Chinese military sources say that they are expanding the ranks of the People's Liberation Army Navy Marine Corps (PLAMC) in order to defend Chinese interests overseas – including the Chinese naval facilities at Gwadar, Pakistan and Doraleh, Djibouti.
Already, the PLA has doubled the size of its marine corps by transferring two brigades from the army. It plans a further expansion to bring the service's numbers up to six brigades and 100,000 personnel.
Concurrently, the PLA is reducing its land forces by 300,000 soldiers, a deep and highly controversial cut that will help China pay for a larger navy. “China is a maritime country and as we defend our maritime rights and develop our interests, the status of the navy will be more important,” Liu Xiaojiang, an ex-navy political commissar, told the South China Morning Post. Under the PLA's reform plan, the Navy will grow about 15 percent from its current size, and it is expected to receive a growing proportion of China's $150 billion defense budget.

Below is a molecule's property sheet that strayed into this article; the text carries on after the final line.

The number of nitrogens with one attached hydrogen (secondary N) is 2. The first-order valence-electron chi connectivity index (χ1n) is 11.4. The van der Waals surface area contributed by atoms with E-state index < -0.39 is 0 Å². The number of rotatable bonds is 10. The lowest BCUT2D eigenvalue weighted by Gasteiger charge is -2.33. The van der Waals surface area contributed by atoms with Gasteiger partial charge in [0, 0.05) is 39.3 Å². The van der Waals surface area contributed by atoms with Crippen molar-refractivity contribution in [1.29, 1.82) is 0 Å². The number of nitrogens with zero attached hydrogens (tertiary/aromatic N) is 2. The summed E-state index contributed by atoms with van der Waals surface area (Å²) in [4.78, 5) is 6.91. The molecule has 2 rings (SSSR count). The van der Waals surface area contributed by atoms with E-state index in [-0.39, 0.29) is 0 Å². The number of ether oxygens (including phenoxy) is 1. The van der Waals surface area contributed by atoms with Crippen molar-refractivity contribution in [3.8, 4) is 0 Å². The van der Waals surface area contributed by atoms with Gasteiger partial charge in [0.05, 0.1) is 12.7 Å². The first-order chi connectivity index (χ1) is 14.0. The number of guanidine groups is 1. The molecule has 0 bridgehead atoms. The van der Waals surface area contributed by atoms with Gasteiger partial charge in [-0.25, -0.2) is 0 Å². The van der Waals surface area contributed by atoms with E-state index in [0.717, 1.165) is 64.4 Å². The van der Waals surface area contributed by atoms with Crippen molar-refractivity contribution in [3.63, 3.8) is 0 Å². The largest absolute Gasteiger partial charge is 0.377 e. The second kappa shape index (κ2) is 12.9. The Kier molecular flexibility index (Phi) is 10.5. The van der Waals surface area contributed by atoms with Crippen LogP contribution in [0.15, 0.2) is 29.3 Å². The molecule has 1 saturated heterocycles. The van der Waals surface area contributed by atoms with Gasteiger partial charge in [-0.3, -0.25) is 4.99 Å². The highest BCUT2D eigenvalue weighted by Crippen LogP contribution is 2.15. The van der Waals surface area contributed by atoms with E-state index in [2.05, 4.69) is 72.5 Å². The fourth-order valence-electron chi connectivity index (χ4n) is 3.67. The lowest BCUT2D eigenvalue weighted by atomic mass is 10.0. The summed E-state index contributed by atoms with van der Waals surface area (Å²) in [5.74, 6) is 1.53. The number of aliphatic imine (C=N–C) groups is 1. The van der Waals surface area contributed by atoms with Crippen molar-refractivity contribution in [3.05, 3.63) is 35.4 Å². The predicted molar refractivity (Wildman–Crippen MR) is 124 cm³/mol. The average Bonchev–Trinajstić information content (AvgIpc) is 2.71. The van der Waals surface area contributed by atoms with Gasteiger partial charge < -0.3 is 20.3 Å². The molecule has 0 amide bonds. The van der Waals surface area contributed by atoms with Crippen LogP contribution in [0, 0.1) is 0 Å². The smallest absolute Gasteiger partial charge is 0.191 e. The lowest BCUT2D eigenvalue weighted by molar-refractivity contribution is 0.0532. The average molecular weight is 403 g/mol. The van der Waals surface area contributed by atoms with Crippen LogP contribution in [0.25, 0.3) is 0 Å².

Security problems at Gwadar
China may have a significant economic motive for deploying its marine corps at Gwadar. The port is critically important to the $46 billion China Pakistan Economic Corridor, a portfolio of infrastructure projects stretching from the Chinese border to the Arabian Sea. However, much of this network is located in the province of Balochistan, which has suffered from a violent separatist insurgency for decades. In the latest incident, a remotely-controlled bomb damaged a bridge on the main Sur Bandar road in Gwadar on Sunday.
Pakistan's Chief of Army Staff (COAS) General Qamar Javed Bajwa claims that there is a "hostile agenda" against CPEC in the province, and he says that Pakistani security forces are ready to counter the threat. The Pakistani government has deployed 15,000 military servicemembers in a newly formed Special Security Division (SSD) to provide protection at three dozen CPEC projects, and it has created a special Maritime Security Force unit to defend Gwadar.